Together with historical romance authors Maggi Andersen, Jade Lee, Emily Murdoch and Carole Mortimer, I’m in a week-long promotion with a book each we’re offering for free only on this platform. In other words, it’s full price everywhere else except for here. So be transported to a world of magic, make-believe and romance just by clicking here.

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Excerpt from Rake’s Honour

Beverley_Oakley_b3As I’ve just had a new cover done for Rake’s Honour – and the book is on sale – I thought I’d post an excerpt. I wrote Rake’s Honour as the first in my Scandalous Miss Brightwell series. I’ve recently rewritten it quite extensively – as I have done for Rogue’s Kiss, the second in the series. Now book 3 – Devil’s Run – is nearly finished and will be published in a couple of months.

Rake’s Honour

In this scene, Fanny has gone looking for her sister’s bracelet which Antoinette has lost after leaving Lord Quamby’s ballroom. Finding herself in a chamber hung with lurid artwork, Fanny has just tumbled down some stairs, ripped her gown, and is hiding in a very strange edifice as she knows the man she fancies is following her. Isn’t Fanny a silly girl?

Anxiety and urgency made her fingers clumsy as she tried to fix the damage. In despair, she glanced up at her reflection in the huge gilt mirror that formed one entire wall of the festooned tent.

How was she to re-fashion her Grecian coiffure when she’d lost most of the necessary hairpins? If that was not bad enough, how could she ever make her reappearance at the ball in a gown so badly damaged?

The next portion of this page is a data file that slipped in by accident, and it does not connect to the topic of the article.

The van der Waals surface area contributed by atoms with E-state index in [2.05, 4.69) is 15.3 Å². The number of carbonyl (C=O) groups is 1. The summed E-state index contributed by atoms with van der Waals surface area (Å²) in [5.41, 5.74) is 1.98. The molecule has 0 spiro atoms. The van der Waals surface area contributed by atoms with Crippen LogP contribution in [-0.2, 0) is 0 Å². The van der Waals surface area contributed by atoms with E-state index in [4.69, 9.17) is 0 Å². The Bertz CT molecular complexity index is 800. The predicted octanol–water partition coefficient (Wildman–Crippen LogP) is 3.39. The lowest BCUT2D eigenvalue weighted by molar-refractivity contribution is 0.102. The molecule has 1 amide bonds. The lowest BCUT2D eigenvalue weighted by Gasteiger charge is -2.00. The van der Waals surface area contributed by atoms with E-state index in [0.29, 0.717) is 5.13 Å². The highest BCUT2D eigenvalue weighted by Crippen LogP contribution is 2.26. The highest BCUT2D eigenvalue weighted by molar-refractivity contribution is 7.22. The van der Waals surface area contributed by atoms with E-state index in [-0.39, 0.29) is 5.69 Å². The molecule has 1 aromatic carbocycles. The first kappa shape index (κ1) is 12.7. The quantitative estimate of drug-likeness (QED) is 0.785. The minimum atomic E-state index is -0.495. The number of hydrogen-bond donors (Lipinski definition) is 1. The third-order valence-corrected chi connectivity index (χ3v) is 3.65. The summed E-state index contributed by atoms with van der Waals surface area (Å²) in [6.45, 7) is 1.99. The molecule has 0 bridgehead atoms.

She was conscious of his presence near the entrance and both longed for and feared his arrival.

“I… I’m not quite ready.” Would she ever be?

The insidious knot of self-doubt always lurking beneath the surface grew. It hardened, lodging in her chest cavity, and ground away at the self-assurance she’d polished to a shine. Who did she think she was, parading as a society miss, dangling her brassy powers of attraction before Britain’s ten thousand in the hopes of snaring a husband who would benefit the Brightwell family, collectively? A baron’s daughter she may be, but she had nothing other than good looks and a reputation still intact—if Fenton kept his word—to recommend her. At this moment, even that was imperilled on account of her careless pea goose of a sister. Her feverish attempts at feigning a life of leisure and frivolity in accord with those whose life she sought to share seemed suddenly stupid and pathetic. She’d be a laughing stock if people knew the long hours she plied needle and thread to clothe her sister and herself in the latest splendour.

Desperation at her plight was shredding her insides. Tomorrow she was to marry Lord Slyther, unless…